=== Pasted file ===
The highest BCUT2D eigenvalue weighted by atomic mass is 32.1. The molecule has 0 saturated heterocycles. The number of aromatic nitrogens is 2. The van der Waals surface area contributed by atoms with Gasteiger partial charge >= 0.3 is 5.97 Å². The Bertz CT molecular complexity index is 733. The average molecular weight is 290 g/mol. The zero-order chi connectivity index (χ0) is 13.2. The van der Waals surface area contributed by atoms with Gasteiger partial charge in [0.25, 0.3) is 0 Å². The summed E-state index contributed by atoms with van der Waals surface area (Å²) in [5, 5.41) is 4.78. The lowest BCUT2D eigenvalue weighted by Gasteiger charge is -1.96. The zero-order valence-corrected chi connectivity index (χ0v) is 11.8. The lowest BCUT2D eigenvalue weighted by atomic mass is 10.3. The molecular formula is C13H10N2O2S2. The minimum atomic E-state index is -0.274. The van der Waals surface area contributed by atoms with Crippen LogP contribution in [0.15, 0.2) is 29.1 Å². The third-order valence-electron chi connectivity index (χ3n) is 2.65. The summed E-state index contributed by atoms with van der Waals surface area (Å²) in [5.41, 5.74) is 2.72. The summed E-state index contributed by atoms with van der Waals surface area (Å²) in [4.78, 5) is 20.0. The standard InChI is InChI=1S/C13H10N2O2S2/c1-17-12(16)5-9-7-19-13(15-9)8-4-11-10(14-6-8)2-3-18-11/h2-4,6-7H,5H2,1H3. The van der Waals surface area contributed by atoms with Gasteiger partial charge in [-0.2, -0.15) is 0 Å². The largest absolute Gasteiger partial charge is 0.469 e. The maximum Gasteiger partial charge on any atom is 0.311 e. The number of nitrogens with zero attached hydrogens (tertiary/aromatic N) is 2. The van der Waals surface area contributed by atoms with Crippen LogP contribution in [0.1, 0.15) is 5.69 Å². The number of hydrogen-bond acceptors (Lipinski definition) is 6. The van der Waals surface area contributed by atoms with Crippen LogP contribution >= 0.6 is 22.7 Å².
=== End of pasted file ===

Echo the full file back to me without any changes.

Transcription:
The highest BCUT2D eigenvalue weighted by atomic mass is 32.1. The molecule has 0 saturated heterocycles. The number of aromatic nitrogens is 2. The van der Waals surface area contributed by atoms with Gasteiger partial charge >= 0.3 is 5.97 Å². The Bertz CT molecular complexity index is 733. The average molecular weight is 290 g/mol. The zero-order chi connectivity index (χ0) is 13.2. The van der Waals surface area contributed by atoms with Gasteiger partial charge in [0.25, 0.3) is 0 Å². The summed E-state index contributed by atoms with van der Waals surface area (Å²) in [5, 5.41) is 4.78. The lowest BCUT2D eigenvalue weighted by Gasteiger charge is -1.96. The zero-order valence-corrected chi connectivity index (χ0v) is 11.8. The lowest BCUT2D eigenvalue weighted by atomic mass is 10.3. The molecular formula is C13H10N2O2S2. The minimum atomic E-state index is -0.274. The van der Waals surface area contributed by atoms with Crippen LogP contribution in [0.15, 0.2) is 29.1 Å². The third-order valence-electron chi connectivity index (χ3n) is 2.65. The summed E-state index contributed by atoms with van der Waals surface area (Å²) in [5.41, 5.74) is 2.72. The summed E-state index contributed by atoms with van der Waals surface area (Å²) in [4.78, 5) is 20.0. The standard InChI is InChI=1S/C13H10N2O2S2/c1-17-12(16)5-9-7-19-13(15-9)8-4-11-10(14-6-8)2-3-18-11/h2-4,6-7H,5H2,1H3. The van der Waals surface area contributed by atoms with Gasteiger partial charge in [-0.2, -0.15) is 0 Å². The largest absolute Gasteiger partial charge is 0.469 e. The maximum Gasteiger partial charge on any atom is 0.311 e. The number of nitrogens with zero attached hydrogens (tertiary/aromatic N) is 2. The van der Waals surface area contributed by atoms with Crippen LogP contribution in [0.1, 0.15) is 5.69 Å². The number of hydrogen-bond acceptors (Lipinski definition) is 6. The van der Waals surface area contributed by atoms with Crippen LogP contribution >= 0.6 is 22.7 Å².